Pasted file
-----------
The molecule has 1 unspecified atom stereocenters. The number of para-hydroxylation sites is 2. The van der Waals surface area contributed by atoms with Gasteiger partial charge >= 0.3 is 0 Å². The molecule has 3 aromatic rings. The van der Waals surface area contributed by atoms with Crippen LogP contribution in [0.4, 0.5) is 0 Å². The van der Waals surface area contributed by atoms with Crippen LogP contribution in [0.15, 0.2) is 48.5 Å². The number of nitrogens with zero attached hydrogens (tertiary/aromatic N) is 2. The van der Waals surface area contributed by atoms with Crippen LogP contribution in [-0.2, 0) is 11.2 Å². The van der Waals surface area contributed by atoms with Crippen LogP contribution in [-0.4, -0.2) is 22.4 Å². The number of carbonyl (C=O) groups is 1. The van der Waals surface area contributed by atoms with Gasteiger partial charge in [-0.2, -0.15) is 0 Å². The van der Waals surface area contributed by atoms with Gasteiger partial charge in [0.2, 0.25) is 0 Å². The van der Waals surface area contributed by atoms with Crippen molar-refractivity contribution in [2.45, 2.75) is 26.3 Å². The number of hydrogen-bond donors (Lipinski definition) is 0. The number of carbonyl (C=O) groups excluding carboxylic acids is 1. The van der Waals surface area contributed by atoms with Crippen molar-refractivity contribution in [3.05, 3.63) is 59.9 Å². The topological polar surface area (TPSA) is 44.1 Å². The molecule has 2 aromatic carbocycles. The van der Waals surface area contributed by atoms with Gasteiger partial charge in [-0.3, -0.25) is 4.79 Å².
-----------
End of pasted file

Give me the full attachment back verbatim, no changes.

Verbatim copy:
The molecule has 1 unspecified atom stereocenters. The number of para-hydroxylation sites is 2. The van der Waals surface area contributed by atoms with Gasteiger partial charge >= 0.3 is 0 Å². The molecule has 3 aromatic rings. The van der Waals surface area contributed by atoms with Crippen LogP contribution in [0.4, 0.5) is 0 Å². The van der Waals surface area contributed by atoms with Crippen LogP contribution in [0.15, 0.2) is 48.5 Å². The number of nitrogens with zero attached hydrogens (tertiary/aromatic N) is 2. The van der Waals surface area contributed by atoms with Crippen LogP contribution in [-0.2, 0) is 11.2 Å². The van der Waals surface area contributed by atoms with Crippen LogP contribution in [-0.4, -0.2) is 22.4 Å². The number of carbonyl (C=O) groups is 1. The van der Waals surface area contributed by atoms with Gasteiger partial charge in [-0.2, -0.15) is 0 Å². The van der Waals surface area contributed by atoms with Gasteiger partial charge in [0.2, 0.25) is 0 Å². The van der Waals surface area contributed by atoms with Crippen molar-refractivity contribution in [2.45, 2.75) is 26.3 Å². The number of hydrogen-bond donors (Lipinski definition) is 0. The number of carbonyl (C=O) groups excluding carboxylic acids is 1. The van der Waals surface area contributed by atoms with Crippen molar-refractivity contribution in [3.05, 3.63) is 59.9 Å². The topological polar surface area (TPSA) is 44.1 Å². The molecule has 2 aromatic carbocycles. The van der Waals surface area contributed by atoms with Gasteiger partial charge in [-0.3, -0.25) is 4.79 Å².